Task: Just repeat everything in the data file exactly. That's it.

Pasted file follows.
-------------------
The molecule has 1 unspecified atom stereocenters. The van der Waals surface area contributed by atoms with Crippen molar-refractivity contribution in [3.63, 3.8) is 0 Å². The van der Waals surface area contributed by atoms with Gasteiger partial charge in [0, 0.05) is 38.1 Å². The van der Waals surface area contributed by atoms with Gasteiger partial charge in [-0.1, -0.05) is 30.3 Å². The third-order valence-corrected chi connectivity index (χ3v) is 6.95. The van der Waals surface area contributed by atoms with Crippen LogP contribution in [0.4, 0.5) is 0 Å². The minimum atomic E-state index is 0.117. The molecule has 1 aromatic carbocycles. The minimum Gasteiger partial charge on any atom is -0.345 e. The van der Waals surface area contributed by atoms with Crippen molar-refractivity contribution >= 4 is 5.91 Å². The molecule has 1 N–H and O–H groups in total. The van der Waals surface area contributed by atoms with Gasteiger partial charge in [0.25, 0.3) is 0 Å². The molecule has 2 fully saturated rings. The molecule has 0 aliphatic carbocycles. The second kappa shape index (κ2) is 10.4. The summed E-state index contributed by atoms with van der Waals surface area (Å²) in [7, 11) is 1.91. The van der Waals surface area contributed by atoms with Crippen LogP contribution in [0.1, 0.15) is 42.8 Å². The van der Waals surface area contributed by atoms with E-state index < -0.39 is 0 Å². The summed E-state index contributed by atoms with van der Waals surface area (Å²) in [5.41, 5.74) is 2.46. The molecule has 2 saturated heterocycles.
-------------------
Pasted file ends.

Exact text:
The molecule has 1 unspecified atom stereocenters. The van der Waals surface area contributed by atoms with Crippen molar-refractivity contribution in [3.63, 3.8) is 0 Å². The van der Waals surface area contributed by atoms with Gasteiger partial charge in [0, 0.05) is 38.1 Å². The van der Waals surface area contributed by atoms with Gasteiger partial charge in [-0.1, -0.05) is 30.3 Å². The third-order valence-corrected chi connectivity index (χ3v) is 6.95. The van der Waals surface area contributed by atoms with Crippen LogP contribution in [0.4, 0.5) is 0 Å². The minimum atomic E-state index is 0.117. The molecule has 1 aromatic carbocycles. The minimum Gasteiger partial charge on any atom is -0.345 e. The van der Waals surface area contributed by atoms with Crippen molar-refractivity contribution >= 4 is 5.91 Å². The molecule has 1 N–H and O–H groups in total. The van der Waals surface area contributed by atoms with Gasteiger partial charge in [0.25, 0.3) is 0 Å². The molecule has 2 fully saturated rings. The molecule has 0 aliphatic carbocycles. The second kappa shape index (κ2) is 10.4. The summed E-state index contributed by atoms with van der Waals surface area (Å²) in [7, 11) is 1.91. The van der Waals surface area contributed by atoms with Crippen LogP contribution in [0.1, 0.15) is 42.8 Å². The van der Waals surface area contributed by atoms with E-state index < -0.39 is 0 Å². The summed E-state index contributed by atoms with van der Waals surface area (Å²) in [5.41, 5.74) is 2.46. The molecule has 2 saturated heterocycles.